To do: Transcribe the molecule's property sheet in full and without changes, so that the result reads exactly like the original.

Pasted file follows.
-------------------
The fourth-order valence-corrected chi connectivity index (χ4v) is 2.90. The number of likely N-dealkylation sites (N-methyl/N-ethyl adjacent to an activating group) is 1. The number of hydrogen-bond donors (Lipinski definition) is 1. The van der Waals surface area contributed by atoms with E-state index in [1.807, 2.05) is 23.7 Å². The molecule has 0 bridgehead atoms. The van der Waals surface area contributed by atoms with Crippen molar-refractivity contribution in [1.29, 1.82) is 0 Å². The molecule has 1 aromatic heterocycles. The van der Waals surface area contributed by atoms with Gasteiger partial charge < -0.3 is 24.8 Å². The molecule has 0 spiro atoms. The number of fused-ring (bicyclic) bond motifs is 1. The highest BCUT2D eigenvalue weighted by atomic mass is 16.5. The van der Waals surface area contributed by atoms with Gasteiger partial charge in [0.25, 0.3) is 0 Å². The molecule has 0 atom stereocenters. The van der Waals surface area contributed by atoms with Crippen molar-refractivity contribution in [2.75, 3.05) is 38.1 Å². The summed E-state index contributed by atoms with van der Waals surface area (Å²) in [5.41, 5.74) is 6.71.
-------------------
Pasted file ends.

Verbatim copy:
The fourth-order valence-corrected chi connectivity index (χ4v) is 2.90. The number of likely N-dealkylation sites (N-methyl/N-ethyl adjacent to an activating group) is 1. The number of hydrogen-bond donors (Lipinski definition) is 1. The van der Waals surface area contributed by atoms with E-state index in [1.807, 2.05) is 23.7 Å². The molecule has 0 bridgehead atoms. The van der Waals surface area contributed by atoms with Crippen molar-refractivity contribution in [1.29, 1.82) is 0 Å². The molecule has 1 aromatic heterocycles. The van der Waals surface area contributed by atoms with Gasteiger partial charge < -0.3 is 24.8 Å². The molecule has 0 spiro atoms. The number of fused-ring (bicyclic) bond motifs is 1. The highest BCUT2D eigenvalue weighted by atomic mass is 16.5. The van der Waals surface area contributed by atoms with Gasteiger partial charge in [0.25, 0.3) is 0 Å². The molecule has 0 atom stereocenters. The van der Waals surface area contributed by atoms with Crippen molar-refractivity contribution in [2.75, 3.05) is 38.1 Å². The summed E-state index contributed by atoms with van der Waals surface area (Å²) in [5.41, 5.74) is 6.71.